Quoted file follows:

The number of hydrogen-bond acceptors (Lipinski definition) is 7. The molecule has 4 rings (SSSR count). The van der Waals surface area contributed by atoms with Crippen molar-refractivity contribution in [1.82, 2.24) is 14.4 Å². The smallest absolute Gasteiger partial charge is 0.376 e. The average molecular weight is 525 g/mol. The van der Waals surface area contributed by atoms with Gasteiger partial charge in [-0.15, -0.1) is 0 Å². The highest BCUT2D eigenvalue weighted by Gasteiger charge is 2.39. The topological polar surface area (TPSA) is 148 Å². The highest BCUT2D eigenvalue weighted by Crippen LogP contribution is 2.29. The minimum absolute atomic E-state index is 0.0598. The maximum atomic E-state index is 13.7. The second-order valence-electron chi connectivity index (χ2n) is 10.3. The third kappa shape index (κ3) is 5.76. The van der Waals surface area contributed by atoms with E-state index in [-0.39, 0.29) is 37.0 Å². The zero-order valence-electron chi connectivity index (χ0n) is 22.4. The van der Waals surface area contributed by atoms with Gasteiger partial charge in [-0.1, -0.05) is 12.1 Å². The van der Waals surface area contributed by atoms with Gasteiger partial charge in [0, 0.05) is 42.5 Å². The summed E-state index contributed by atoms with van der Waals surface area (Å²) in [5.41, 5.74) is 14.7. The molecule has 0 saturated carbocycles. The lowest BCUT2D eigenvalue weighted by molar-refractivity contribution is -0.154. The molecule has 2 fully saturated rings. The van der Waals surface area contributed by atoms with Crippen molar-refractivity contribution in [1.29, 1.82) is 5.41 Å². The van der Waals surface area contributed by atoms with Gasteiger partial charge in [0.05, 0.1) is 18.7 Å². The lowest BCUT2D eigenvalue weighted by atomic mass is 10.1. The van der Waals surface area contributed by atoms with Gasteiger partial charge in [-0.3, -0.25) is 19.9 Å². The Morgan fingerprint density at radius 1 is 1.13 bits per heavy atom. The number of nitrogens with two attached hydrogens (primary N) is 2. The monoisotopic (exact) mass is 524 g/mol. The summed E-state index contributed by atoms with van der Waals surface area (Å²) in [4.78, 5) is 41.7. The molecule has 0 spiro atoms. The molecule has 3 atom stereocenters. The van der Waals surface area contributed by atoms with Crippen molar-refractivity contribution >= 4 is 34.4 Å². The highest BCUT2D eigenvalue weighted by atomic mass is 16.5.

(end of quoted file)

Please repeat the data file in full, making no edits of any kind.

The number of hydrogen-bond acceptors (Lipinski definition) is 7. The molecule has 4 rings (SSSR count). The van der Waals surface area contributed by atoms with Crippen molar-refractivity contribution in [1.82, 2.24) is 14.4 Å². The smallest absolute Gasteiger partial charge is 0.376 e. The average molecular weight is 525 g/mol. The van der Waals surface area contributed by atoms with Gasteiger partial charge in [-0.15, -0.1) is 0 Å². The highest BCUT2D eigenvalue weighted by Gasteiger charge is 2.39. The topological polar surface area (TPSA) is 148 Å². The highest BCUT2D eigenvalue weighted by Crippen LogP contribution is 2.29. The minimum absolute atomic E-state index is 0.0598. The maximum atomic E-state index is 13.7. The second-order valence-electron chi connectivity index (χ2n) is 10.3. The third kappa shape index (κ3) is 5.76. The van der Waals surface area contributed by atoms with E-state index in [-0.39, 0.29) is 37.0 Å². The zero-order valence-electron chi connectivity index (χ0n) is 22.4. The van der Waals surface area contributed by atoms with Gasteiger partial charge in [-0.1, -0.05) is 12.1 Å². The van der Waals surface area contributed by atoms with Gasteiger partial charge in [0, 0.05) is 42.5 Å². The summed E-state index contributed by atoms with van der Waals surface area (Å²) in [5.41, 5.74) is 14.7. The molecule has 0 saturated carbocycles. The lowest BCUT2D eigenvalue weighted by molar-refractivity contribution is -0.154. The molecule has 2 fully saturated rings. The van der Waals surface area contributed by atoms with Crippen molar-refractivity contribution in [1.29, 1.82) is 5.41 Å². The van der Waals surface area contributed by atoms with Gasteiger partial charge in [0.05, 0.1) is 18.7 Å². The lowest BCUT2D eigenvalue weighted by atomic mass is 10.1. The van der Waals surface area contributed by atoms with Gasteiger partial charge in [-0.3, -0.25) is 19.9 Å². The Morgan fingerprint density at radius 1 is 1.13 bits per heavy atom. The number of nitrogens with two attached hydrogens (primary N) is 2. The monoisotopic (exact) mass is 524 g/mol. The summed E-state index contributed by atoms with van der Waals surface area (Å²) in [4.78, 5) is 41.7. The molecule has 0 spiro atoms. The molecule has 3 atom stereocenters. The van der Waals surface area contributed by atoms with Crippen molar-refractivity contribution >= 4 is 34.4 Å². The highest BCUT2D eigenvalue weighted by atomic mass is 16.5.